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Complement Ther Med. 2013 Apr;21(2):125-30. doi: 10.1016/j.ctim.2013.01.005. Epub 2013 Mar 5.

Against the "placebo effect": a personal point of view.

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William E Stirton Professor Emeritus of Anthropology, University of Michigan-Dearborn, 6515 Cherry Hill Road, Ypsilanti, MI 48198, United States.


The author reviews 10 of his favorite studies which are said to be about the "placebo effect," but which, instead, show the significance of meaning in a medical context. "Placebos," he argues, are inert substances which can't do anything. Yet it's clear that after the administration of such drugs, things do happen. The one (and maybe only) clear thing here is that whatever happens is not due to the placebo (that is what "inert" means). But placebos can be of various colors and forms which can convey compelling meaning to patients. They often represent medical treatment in compelling ways; they can be metonymic representations of the entire medical experience (a metonym is a representation where a part of something comes to represent it all, as in "counting noses," where the nose represents the whole person, or a "White House statement" where the White House represents the Executive Branch of the US Government; here, the pill represents the whole medical experience). More precisely, they can be metonymic simulacra (a simulacrum is a sort of artificial object, like a statue rather than a man, or a placebo rather than an aspirin). Such objects are well known for their powerful abilities to contain and convey meaning; for example, a European cathedral ordinarily is constructed of thousands of metonymic simulacra, from the rose window to the altar. In this context, a placebo can repeatedly remind the patient of the medical encounter, its shadings and comforts. Placebos can convey the physicians innermost feelings about medication and treatment; and the clinician can by her simple presence enhance the effectiveness of a medical procedure (and a clinician is hardly a placebo, hardly inert). Inert placebos can help us see the human dimensions of medical treatment; but calling these things "placebo effects" dramatically distorts our understanding of such treatments, by focusing on the inert, and avoiding the meaningful. Think "meaning response," not "placebo effect."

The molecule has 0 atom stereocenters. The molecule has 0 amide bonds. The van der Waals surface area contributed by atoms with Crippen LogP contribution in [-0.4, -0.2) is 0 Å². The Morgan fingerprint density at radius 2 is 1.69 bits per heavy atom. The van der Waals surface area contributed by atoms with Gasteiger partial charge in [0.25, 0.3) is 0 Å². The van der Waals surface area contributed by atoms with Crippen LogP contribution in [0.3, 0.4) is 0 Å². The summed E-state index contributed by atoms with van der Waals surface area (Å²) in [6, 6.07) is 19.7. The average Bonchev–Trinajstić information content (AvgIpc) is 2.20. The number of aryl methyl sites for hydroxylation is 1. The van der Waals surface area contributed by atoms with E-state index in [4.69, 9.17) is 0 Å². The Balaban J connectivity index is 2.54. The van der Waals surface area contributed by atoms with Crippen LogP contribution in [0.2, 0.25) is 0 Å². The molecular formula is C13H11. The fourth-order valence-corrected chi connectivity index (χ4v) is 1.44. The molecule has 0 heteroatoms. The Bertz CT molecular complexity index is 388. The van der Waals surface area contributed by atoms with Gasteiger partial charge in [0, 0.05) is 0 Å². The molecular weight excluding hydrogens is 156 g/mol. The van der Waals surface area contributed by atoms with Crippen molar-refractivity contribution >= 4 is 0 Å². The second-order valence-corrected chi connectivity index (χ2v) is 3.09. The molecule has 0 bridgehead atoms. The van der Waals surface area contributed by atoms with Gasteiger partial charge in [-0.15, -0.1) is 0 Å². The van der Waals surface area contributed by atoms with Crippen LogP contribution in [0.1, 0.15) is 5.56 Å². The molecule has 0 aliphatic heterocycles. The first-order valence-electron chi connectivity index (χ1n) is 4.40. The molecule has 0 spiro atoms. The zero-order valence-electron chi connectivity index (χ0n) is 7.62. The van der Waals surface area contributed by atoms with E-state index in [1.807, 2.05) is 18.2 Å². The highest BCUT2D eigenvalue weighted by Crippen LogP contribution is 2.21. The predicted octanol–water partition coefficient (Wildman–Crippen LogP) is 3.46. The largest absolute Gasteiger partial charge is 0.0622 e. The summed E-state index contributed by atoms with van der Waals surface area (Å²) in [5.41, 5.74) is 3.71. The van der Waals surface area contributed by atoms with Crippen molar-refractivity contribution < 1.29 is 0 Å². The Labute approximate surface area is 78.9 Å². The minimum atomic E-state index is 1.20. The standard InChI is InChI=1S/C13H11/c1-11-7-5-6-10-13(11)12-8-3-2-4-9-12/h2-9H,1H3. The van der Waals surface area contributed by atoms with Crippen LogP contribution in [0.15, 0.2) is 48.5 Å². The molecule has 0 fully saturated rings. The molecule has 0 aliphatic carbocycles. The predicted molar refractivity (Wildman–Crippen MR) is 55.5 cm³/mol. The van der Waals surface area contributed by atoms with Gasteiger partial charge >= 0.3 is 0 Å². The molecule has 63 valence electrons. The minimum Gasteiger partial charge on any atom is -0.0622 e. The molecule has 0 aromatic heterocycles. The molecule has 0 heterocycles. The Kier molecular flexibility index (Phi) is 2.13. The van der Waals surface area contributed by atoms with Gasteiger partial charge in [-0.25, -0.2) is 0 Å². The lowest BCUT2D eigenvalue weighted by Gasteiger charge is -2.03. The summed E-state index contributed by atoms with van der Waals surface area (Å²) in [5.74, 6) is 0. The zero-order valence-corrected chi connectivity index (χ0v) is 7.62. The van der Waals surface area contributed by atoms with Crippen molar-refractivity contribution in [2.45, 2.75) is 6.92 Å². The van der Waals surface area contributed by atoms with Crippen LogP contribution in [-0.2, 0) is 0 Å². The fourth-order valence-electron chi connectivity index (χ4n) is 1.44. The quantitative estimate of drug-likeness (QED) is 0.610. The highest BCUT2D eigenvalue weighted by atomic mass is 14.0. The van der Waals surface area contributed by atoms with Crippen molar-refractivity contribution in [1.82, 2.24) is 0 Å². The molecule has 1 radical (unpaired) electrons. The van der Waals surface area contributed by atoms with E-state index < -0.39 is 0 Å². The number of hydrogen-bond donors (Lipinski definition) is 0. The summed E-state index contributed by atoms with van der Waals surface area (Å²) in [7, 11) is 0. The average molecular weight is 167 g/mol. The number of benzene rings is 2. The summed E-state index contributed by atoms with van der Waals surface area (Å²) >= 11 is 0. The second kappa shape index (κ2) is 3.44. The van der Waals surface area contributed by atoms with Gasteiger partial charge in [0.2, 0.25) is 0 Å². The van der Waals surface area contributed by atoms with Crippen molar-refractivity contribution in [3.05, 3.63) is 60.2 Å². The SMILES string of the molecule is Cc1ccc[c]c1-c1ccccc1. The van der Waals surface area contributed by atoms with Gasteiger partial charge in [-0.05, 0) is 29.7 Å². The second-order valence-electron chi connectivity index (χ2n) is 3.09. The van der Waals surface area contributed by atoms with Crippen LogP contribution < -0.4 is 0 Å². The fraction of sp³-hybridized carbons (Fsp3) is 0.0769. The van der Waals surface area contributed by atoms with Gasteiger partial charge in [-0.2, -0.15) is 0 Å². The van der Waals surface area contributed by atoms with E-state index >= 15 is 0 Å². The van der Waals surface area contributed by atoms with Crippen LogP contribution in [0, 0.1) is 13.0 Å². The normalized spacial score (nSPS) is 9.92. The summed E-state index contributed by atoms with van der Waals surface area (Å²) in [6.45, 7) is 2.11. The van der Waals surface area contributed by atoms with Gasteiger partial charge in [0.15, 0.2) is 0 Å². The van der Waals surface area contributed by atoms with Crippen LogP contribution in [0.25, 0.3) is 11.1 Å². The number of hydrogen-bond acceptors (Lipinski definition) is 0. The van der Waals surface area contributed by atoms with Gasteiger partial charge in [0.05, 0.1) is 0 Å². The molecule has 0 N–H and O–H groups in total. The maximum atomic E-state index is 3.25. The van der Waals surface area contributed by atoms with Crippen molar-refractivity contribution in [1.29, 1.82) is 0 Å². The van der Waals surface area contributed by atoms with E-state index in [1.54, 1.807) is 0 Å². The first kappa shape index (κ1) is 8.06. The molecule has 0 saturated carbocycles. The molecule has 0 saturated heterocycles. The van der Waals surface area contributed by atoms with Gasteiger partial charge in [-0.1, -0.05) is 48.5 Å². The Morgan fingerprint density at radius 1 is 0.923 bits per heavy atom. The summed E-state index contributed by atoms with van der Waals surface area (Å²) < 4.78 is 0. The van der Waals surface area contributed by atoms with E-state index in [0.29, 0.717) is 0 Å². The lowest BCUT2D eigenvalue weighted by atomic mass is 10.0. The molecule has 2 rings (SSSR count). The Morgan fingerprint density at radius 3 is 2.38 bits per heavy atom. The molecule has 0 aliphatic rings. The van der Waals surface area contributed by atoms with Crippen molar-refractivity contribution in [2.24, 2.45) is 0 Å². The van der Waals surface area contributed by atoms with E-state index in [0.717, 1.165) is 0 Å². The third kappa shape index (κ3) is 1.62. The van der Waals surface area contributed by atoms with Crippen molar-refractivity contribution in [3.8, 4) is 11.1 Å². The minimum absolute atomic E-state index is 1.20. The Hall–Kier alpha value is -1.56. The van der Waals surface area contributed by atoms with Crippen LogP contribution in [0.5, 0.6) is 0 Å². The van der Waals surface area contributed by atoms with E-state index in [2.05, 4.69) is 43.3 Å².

[Indexed for MEDLINE]

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